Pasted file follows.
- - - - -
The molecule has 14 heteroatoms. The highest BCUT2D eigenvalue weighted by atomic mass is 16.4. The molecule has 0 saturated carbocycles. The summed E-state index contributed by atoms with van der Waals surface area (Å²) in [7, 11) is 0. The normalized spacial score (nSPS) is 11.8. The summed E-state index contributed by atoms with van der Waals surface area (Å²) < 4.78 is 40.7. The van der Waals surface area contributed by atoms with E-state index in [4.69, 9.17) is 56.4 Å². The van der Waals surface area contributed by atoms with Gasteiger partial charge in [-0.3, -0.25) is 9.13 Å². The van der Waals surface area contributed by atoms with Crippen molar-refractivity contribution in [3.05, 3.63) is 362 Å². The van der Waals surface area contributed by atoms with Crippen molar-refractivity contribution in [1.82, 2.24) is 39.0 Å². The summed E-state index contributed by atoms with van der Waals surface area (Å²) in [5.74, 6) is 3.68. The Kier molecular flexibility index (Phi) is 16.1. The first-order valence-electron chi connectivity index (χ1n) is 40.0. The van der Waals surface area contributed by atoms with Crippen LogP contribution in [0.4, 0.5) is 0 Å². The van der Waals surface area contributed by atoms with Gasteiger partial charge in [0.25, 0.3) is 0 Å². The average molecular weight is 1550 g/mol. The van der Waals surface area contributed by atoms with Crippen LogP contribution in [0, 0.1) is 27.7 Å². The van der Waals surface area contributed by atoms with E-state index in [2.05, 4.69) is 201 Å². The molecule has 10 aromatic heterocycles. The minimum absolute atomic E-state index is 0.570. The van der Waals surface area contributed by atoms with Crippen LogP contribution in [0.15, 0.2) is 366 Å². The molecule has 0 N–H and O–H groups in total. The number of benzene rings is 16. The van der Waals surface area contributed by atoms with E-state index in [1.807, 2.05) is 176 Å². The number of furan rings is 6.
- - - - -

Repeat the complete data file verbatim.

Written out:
The molecule has 14 heteroatoms. The highest BCUT2D eigenvalue weighted by atomic mass is 16.4. The molecule has 0 saturated carbocycles. The summed E-state index contributed by atoms with van der Waals surface area (Å²) in [7, 11) is 0. The normalized spacial score (nSPS) is 11.8. The summed E-state index contributed by atoms with van der Waals surface area (Å²) < 4.78 is 40.7. The van der Waals surface area contributed by atoms with E-state index in [4.69, 9.17) is 56.4 Å². The van der Waals surface area contributed by atoms with Gasteiger partial charge in [-0.3, -0.25) is 9.13 Å². The van der Waals surface area contributed by atoms with Crippen molar-refractivity contribution in [3.05, 3.63) is 362 Å². The van der Waals surface area contributed by atoms with Crippen molar-refractivity contribution in [1.82, 2.24) is 39.0 Å². The summed E-state index contributed by atoms with van der Waals surface area (Å²) in [5.74, 6) is 3.68. The Kier molecular flexibility index (Phi) is 16.1. The first-order valence-electron chi connectivity index (χ1n) is 40.0. The van der Waals surface area contributed by atoms with Crippen LogP contribution in [0.4, 0.5) is 0 Å². The van der Waals surface area contributed by atoms with Gasteiger partial charge in [0.25, 0.3) is 0 Å². The average molecular weight is 1550 g/mol. The van der Waals surface area contributed by atoms with Crippen LogP contribution in [0, 0.1) is 27.7 Å². The van der Waals surface area contributed by atoms with E-state index in [2.05, 4.69) is 201 Å². The molecule has 10 aromatic heterocycles. The minimum absolute atomic E-state index is 0.570. The van der Waals surface area contributed by atoms with Crippen LogP contribution in [0.15, 0.2) is 366 Å². The molecule has 0 N–H and O–H groups in total. The number of benzene rings is 16. The van der Waals surface area contributed by atoms with E-state index in [1.807, 2.05) is 176 Å². The number of furan rings is 6.